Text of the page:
***On the note of “selling out to MTV” (and camera whores, as long as we’re on the subject)–from my perspective, anything can be a starting point for further conversation.  The cat’s out of the bag.  Pandora’s box has been opened.  There are no more shadows.  We have cameras everywhere and a plethora of bad information and misinformation is too readily available–to everyone.  Instead of complaining that the veils have been breached, we could work on cultivating well-spoken and informative representations of all types of Vampires to counteract the undesirable images out there, in the public eye.

We’re not going to get rid of what’s already out there in the world.  The newly awakened Kin are going to find what’s right in front of them first, while some of us insist on role playing as mysterious fictional creatures of the night, who can melt into the shadows on the wall.

***”What have they done for us, lately?”  What does anyone owe anyone else?  Everything that Belfazaar, Sylvere, Julia, Barbara, Michelle or Merticus gives to me is out of the kindness and generosity of their hearts.  I’m not paying them a dime.  I’m grateful for what they do and I’m not entitled to think that any of them owe me anything.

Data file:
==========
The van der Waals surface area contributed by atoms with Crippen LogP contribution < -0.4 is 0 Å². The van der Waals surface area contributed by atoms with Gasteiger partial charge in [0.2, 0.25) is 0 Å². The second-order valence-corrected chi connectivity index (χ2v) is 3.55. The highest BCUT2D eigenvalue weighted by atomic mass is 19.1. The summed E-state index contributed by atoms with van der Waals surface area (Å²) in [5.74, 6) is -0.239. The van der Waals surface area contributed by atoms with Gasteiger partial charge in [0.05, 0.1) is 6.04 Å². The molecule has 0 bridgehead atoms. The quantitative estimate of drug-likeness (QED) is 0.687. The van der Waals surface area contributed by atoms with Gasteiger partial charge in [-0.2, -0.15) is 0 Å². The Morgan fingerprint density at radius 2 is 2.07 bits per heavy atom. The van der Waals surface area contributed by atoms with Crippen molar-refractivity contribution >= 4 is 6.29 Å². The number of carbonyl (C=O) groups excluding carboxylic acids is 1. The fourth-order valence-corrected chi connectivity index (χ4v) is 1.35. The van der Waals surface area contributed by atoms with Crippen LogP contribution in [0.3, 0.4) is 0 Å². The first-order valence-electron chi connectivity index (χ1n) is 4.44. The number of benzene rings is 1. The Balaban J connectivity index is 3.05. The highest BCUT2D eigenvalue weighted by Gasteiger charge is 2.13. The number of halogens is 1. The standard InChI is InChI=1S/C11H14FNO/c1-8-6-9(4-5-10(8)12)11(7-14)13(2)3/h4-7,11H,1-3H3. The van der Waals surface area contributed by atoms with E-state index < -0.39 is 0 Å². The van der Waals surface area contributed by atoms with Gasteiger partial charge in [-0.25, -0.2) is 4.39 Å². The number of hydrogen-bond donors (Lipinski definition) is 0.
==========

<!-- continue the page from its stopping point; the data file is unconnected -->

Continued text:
“Abandoned us?”  Again, who are you talking about?

29597704_1805595446169192_3909494396206645481_n

 

“Those golden days when we were a small close-knit tribe of families with established laws that tied us together (AKA a “Community”) are gone. That community started fraying at the edges the more mainstream and commercialized it became. And the internet took care of the rest. With the advent of the World Wide Web the “VC” became too big and too diverse. And then armchair-vampirism exploded onto the scene and burned what was left to the ground.”–from The Messenger.

****When did those days exist?  If they ever did, then your Community is gone.  Bury it and let us do the best with ours.  My version is because of the Internet.  If I didn’t have the OVC, I wouldn’t have come as far as I am, now.  Sorry your version is gone, but I’m blossoming in the fertile ground of the one that I’m in.  Fertilizer, included.

If your VC is dead, go off and mourn for it.  Or go create a House in memoriam of its ideals.  For whatever flaws my VC has, it is a place that like-minded individuals eventually find me.  It’s a kind of search and rescue mission…and for better or worse, it gets my people to me.